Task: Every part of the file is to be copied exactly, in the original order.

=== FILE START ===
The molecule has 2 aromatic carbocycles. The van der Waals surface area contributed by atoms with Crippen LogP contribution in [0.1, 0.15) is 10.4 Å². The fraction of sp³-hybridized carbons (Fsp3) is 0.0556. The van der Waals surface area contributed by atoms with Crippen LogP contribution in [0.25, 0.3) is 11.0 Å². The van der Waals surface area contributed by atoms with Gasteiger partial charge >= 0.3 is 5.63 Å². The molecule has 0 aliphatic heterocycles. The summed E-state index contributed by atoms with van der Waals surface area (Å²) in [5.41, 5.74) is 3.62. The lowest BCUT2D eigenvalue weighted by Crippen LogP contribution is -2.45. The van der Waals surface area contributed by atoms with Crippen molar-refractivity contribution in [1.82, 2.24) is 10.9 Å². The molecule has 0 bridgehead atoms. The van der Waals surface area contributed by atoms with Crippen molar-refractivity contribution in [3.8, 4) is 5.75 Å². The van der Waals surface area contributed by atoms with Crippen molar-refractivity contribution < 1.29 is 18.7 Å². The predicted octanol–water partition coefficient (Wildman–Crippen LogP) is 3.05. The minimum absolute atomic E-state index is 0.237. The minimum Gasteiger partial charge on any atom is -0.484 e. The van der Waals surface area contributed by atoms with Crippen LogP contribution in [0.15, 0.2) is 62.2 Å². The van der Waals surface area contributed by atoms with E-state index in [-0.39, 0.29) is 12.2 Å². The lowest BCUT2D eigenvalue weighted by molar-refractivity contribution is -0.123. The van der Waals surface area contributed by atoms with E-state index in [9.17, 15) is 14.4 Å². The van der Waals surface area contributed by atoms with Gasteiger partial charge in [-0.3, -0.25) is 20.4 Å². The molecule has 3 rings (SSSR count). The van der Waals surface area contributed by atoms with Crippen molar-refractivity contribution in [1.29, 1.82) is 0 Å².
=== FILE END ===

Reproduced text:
The molecule has 2 aromatic carbocycles. The van der Waals surface area contributed by atoms with Crippen LogP contribution in [0.1, 0.15) is 10.4 Å². The fraction of sp³-hybridized carbons (Fsp3) is 0.0556. The van der Waals surface area contributed by atoms with Crippen LogP contribution in [0.25, 0.3) is 11.0 Å². The van der Waals surface area contributed by atoms with Gasteiger partial charge >= 0.3 is 5.63 Å². The molecule has 0 aliphatic heterocycles. The summed E-state index contributed by atoms with van der Waals surface area (Å²) in [5.41, 5.74) is 3.62. The lowest BCUT2D eigenvalue weighted by Crippen LogP contribution is -2.45. The van der Waals surface area contributed by atoms with Crippen molar-refractivity contribution in [1.82, 2.24) is 10.9 Å². The molecule has 0 bridgehead atoms. The van der Waals surface area contributed by atoms with Crippen molar-refractivity contribution in [3.8, 4) is 5.75 Å². The van der Waals surface area contributed by atoms with Crippen molar-refractivity contribution < 1.29 is 18.7 Å². The predicted octanol–water partition coefficient (Wildman–Crippen LogP) is 3.05. The minimum absolute atomic E-state index is 0.237. The minimum Gasteiger partial charge on any atom is -0.484 e. The van der Waals surface area contributed by atoms with Crippen LogP contribution in [0.15, 0.2) is 62.2 Å². The van der Waals surface area contributed by atoms with E-state index in [-0.39, 0.29) is 12.2 Å². The lowest BCUT2D eigenvalue weighted by molar-refractivity contribution is -0.123. The van der Waals surface area contributed by atoms with E-state index in [9.17, 15) is 14.4 Å². The van der Waals surface area contributed by atoms with Gasteiger partial charge in [-0.3, -0.25) is 20.4 Å². The molecule has 3 rings (SSSR count). The van der Waals surface area contributed by atoms with Crippen molar-refractivity contribution in [1.29, 1.82) is 0 Å².